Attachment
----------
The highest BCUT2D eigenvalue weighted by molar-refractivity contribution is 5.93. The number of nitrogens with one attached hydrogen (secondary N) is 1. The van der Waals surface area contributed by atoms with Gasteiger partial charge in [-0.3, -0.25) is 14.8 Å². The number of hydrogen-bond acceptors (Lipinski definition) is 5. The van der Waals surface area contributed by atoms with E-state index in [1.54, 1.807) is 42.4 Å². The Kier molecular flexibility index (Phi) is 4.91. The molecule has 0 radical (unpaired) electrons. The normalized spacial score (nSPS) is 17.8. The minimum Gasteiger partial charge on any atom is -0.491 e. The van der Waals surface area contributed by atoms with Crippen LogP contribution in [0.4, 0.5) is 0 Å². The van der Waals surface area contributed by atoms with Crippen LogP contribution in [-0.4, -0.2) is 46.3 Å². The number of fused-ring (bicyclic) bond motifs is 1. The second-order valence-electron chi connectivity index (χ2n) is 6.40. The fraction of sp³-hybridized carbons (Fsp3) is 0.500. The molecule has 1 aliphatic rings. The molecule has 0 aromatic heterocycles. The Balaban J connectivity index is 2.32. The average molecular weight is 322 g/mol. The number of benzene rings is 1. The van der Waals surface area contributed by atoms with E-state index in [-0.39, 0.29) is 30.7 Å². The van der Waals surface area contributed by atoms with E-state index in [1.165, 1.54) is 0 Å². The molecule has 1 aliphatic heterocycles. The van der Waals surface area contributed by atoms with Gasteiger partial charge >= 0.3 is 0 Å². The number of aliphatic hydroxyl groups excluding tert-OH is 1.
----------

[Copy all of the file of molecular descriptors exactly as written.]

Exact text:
The highest BCUT2D eigenvalue weighted by molar-refractivity contribution is 5.93. The number of nitrogens with one attached hydrogen (secondary N) is 1. The van der Waals surface area contributed by atoms with Gasteiger partial charge in [-0.3, -0.25) is 14.8 Å². The number of hydrogen-bond acceptors (Lipinski definition) is 5. The van der Waals surface area contributed by atoms with E-state index in [1.54, 1.807) is 42.4 Å². The Kier molecular flexibility index (Phi) is 4.91. The molecule has 0 radical (unpaired) electrons. The normalized spacial score (nSPS) is 17.8. The minimum Gasteiger partial charge on any atom is -0.491 e. The van der Waals surface area contributed by atoms with Crippen LogP contribution in [0.4, 0.5) is 0 Å². The van der Waals surface area contributed by atoms with Crippen LogP contribution in [-0.4, -0.2) is 46.3 Å². The number of fused-ring (bicyclic) bond motifs is 1. The second-order valence-electron chi connectivity index (χ2n) is 6.40. The fraction of sp³-hybridized carbons (Fsp3) is 0.500. The molecule has 1 aliphatic rings. The molecule has 0 aromatic heterocycles. The Balaban J connectivity index is 2.32. The average molecular weight is 322 g/mol. The number of benzene rings is 1. The van der Waals surface area contributed by atoms with E-state index in [-0.39, 0.29) is 30.7 Å². The van der Waals surface area contributed by atoms with E-state index in [1.165, 1.54) is 0 Å². The molecule has 1 aliphatic heterocycles. The van der Waals surface area contributed by atoms with Gasteiger partial charge >= 0.3 is 0 Å². The number of aliphatic hydroxyl groups excluding tert-OH is 1.